Almost any director of note has one Contractual Obligation movie, a film which they did so that they could go and do better things. In Shinya (Tetsuo) Tsukamoto’s case, his Contractual Obligation project was a film he did right after Tetsuo, ostensibly to show that he could command a professional film crew on a big budget. That film was Hiruko the Goblin, one of Tsukamoto’s less sung earlier works, and for a good reason: it’s fun and silly and essentially a painless way to blow 89 minutes without too much looking back. This should not be your first Tsukamoto film after Tetsuo, though; come back to it only after you’ve seen A Snake of June, Vital, Gemini, Bullet Ballet, and Tokyo Fist. (Heck, even Tsukamoto’s pre-Tetsuo short Denchu Kozo is a fair amount better than this.)
I’m discovering that a surprising number of Japanese horror and fantasy films are in fact adaptations of existing material, be they manga or novels not yet translated into English. The logic is sound: If you keep the budget tight, you can guarantee a return on your investment thanks to the built-in audience for the material. Hiruko was derived from a comic by Daijiro Moroboshi, a manga author who draws heavily on ancient Japanese and Chinese legends for thriller/horror plots, and the movie is essentially a condensed version of a chapter from the annals of one of his recurring characters.Read more
The first half or so of Nid de guêpes has maybe twenty lines of dialogue, total, but that’s only because the movie does such a good job of showing its story that talking about it would be redundant. The remainder is only marginally more wordy, but it follows through on its promise of being one of the tightest, smartest and most enjoyable action movies I’ve seen in a very long time. It’s remarkably overlooked, probably because it only received a direct-to-video release in the Americas (from Lions Gate), and it seems action movies not in English can’t get a theatrical audience unless they star someone named Chan or Chow.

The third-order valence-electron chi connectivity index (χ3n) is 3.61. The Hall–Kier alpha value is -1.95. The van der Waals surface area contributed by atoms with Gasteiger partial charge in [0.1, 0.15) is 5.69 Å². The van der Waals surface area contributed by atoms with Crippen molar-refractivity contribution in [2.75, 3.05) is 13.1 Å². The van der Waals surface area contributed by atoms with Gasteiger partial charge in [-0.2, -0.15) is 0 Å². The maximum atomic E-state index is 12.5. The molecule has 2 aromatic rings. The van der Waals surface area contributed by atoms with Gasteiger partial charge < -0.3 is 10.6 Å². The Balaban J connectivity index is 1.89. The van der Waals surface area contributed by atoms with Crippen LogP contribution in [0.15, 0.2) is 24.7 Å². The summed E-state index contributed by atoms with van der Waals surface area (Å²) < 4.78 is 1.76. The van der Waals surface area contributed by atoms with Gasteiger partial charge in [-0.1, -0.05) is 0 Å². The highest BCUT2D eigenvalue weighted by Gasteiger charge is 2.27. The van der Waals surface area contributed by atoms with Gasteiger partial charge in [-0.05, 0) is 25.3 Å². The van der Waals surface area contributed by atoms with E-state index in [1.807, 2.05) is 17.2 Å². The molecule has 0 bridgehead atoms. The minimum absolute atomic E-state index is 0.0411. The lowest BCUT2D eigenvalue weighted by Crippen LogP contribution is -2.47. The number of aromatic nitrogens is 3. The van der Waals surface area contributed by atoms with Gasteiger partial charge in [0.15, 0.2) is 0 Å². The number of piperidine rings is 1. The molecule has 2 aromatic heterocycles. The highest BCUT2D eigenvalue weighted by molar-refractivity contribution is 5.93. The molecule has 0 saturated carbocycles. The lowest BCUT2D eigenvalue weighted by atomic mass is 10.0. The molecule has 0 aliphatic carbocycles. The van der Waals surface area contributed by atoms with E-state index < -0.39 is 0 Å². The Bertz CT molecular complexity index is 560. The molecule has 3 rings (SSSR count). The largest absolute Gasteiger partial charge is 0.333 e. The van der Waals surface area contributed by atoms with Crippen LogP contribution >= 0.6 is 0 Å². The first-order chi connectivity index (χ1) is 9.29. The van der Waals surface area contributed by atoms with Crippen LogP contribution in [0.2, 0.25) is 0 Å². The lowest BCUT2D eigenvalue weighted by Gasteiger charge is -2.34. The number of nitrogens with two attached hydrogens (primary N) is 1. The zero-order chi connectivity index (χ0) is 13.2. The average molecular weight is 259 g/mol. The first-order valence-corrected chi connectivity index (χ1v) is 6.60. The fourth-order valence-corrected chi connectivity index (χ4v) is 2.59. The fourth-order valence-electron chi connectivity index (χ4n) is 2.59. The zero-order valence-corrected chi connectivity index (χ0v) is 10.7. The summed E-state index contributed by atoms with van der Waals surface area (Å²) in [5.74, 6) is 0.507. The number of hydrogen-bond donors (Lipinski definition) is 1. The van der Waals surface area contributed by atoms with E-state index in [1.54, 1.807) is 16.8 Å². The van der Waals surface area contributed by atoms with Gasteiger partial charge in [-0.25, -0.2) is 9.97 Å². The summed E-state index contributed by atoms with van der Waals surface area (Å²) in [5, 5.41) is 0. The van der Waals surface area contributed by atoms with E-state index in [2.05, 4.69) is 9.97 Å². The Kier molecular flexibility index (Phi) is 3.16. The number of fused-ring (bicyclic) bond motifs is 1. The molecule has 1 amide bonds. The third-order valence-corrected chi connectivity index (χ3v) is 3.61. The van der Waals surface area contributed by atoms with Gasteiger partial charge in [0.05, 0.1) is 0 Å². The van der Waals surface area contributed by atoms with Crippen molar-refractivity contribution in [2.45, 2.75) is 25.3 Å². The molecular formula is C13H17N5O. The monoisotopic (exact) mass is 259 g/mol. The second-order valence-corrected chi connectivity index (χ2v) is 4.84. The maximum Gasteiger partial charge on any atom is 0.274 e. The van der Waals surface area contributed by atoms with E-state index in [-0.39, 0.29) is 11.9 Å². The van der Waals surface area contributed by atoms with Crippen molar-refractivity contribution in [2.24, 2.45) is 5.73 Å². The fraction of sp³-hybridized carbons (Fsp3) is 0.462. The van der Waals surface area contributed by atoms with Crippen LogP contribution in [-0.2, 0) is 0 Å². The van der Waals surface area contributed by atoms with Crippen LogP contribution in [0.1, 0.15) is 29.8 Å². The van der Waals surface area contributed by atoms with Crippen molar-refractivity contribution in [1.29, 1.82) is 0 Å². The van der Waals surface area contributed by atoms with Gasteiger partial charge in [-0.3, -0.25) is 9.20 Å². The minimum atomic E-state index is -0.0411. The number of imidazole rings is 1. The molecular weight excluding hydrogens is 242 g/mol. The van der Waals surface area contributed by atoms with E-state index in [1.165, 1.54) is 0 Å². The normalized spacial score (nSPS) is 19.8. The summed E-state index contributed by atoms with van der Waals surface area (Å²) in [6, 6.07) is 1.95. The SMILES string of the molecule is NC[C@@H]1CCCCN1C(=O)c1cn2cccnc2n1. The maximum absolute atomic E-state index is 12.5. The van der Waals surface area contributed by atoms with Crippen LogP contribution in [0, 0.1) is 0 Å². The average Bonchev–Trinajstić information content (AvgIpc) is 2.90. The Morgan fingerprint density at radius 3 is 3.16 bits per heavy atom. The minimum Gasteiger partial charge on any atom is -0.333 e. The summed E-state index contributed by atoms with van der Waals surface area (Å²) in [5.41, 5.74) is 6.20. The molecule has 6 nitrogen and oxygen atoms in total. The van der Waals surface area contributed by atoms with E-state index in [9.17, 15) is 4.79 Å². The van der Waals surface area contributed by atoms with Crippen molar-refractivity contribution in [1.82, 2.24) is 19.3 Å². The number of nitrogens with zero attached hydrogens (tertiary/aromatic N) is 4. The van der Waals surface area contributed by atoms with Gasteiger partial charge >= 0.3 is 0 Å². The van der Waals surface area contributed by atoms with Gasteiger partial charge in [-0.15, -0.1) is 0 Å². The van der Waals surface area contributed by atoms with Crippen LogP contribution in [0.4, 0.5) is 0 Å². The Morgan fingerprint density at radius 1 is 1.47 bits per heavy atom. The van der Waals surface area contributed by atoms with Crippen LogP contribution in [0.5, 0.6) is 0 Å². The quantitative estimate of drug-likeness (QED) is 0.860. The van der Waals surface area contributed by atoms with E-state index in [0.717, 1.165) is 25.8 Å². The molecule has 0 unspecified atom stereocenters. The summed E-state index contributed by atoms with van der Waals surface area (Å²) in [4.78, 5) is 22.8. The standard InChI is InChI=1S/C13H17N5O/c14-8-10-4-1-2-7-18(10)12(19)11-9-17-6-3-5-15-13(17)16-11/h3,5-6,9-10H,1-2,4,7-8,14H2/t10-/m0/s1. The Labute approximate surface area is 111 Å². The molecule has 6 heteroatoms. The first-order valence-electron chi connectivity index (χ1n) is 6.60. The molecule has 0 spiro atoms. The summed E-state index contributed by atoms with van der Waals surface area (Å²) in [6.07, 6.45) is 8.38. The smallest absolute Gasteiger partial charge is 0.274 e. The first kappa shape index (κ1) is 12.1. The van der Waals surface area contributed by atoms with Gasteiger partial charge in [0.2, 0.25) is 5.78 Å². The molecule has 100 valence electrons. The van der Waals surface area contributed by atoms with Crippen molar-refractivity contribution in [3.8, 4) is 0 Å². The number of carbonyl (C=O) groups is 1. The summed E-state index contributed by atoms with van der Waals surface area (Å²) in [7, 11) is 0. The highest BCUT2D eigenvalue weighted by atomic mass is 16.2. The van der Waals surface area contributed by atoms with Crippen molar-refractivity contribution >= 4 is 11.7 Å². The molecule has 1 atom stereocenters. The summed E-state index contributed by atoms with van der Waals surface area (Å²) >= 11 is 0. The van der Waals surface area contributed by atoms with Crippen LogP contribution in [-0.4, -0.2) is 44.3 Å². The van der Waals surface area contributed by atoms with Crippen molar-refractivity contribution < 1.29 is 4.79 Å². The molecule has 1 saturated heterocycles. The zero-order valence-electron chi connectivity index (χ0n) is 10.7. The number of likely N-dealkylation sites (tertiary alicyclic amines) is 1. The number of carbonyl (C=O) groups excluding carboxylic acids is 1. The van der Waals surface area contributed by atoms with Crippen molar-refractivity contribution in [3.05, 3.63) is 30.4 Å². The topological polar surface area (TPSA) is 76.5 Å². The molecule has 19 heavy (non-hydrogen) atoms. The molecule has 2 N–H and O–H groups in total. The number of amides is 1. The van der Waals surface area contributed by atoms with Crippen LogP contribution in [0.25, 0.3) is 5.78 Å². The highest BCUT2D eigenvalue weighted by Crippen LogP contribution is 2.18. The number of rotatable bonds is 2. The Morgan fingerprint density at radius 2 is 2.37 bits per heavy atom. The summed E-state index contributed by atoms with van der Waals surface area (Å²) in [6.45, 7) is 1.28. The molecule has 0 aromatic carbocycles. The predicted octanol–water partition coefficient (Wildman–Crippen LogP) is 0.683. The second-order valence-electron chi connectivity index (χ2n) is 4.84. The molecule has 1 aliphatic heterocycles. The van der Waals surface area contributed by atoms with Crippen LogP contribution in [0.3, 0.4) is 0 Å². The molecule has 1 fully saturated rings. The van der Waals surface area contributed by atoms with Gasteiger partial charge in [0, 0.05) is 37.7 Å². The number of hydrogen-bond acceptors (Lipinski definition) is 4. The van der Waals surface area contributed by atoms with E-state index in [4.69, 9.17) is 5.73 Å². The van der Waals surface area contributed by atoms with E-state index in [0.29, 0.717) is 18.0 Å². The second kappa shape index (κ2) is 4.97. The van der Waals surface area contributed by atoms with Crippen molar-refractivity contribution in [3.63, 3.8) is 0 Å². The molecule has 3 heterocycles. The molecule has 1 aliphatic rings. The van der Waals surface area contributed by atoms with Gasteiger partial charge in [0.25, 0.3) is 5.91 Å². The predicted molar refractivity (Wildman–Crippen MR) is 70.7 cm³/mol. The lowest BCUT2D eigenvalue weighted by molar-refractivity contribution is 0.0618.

Nid de guêpes, or The Nest as it’s been branded in English-speaking territories, does several things that go against action-movie conventions, but in good ways. First, it sets up its story almost entirely through visuals: instead of people standing around explaining what’s going to happen, we just see it, period. Second, it does away with a good deal of the “I’m the hero, therefore I’m immortal” nonsense that plagues most action films — this isn’t about one hero, but several teams of fighters, many of whom are scared, tired, wounded, or just plain not up to the job. And finally, it’s a French production — not a country most people would think of as being a source of kick-butt action cinema, but here we are. (Actually, France has produced more than a few such movies — Dobermann, for instance, although I wasn’t fond of the way that one disintegrated into noisy, pointless chaos.) Read more
When the Last Sword is Drawn tells a worthy story that is more than capable of holding our attention, but tells it at such length that its final third borders on redundancy. The first two-thirds of the film are excellent, and then we’re treated to an ending so drawn-out and exhaustive (and exhausting) that it robs the rest of the movie of a good deal of its narrative power. I see this kind of thing so often, I’m wondering if it is endemic. Maybe the filmmakers were worried that one ending wouldn’t do the trick, so they stacked as many of them as they could back-to-back.
It’s a shame because what’s good in the movie is very good indeed. Sword deals with the twilight years of Japan’s Shogunate in the mid-1800s, when sympathies were divided between the old feudal system and the possibilities of creating a new, more modern Japan. The Shogunate’s Shinsengumi, an elite guard of sorts, came into being to protect the old order from all enemies, foreign or domestic, but few people imagined the Shinsengumi would eventually become one of its own worst enemies as loyalties grew divided and their power waned. Other movies have also examined the Shinsengumi’s rise and fall — Gohatto, for one, or the as-yet-untranslated The Men Who Assassinated Ryoma. Sword is actually closest in spirit to Twilight Samurai, though, another movie about men who are faced with the grim prospect of becoming historical irrelevancies.Read more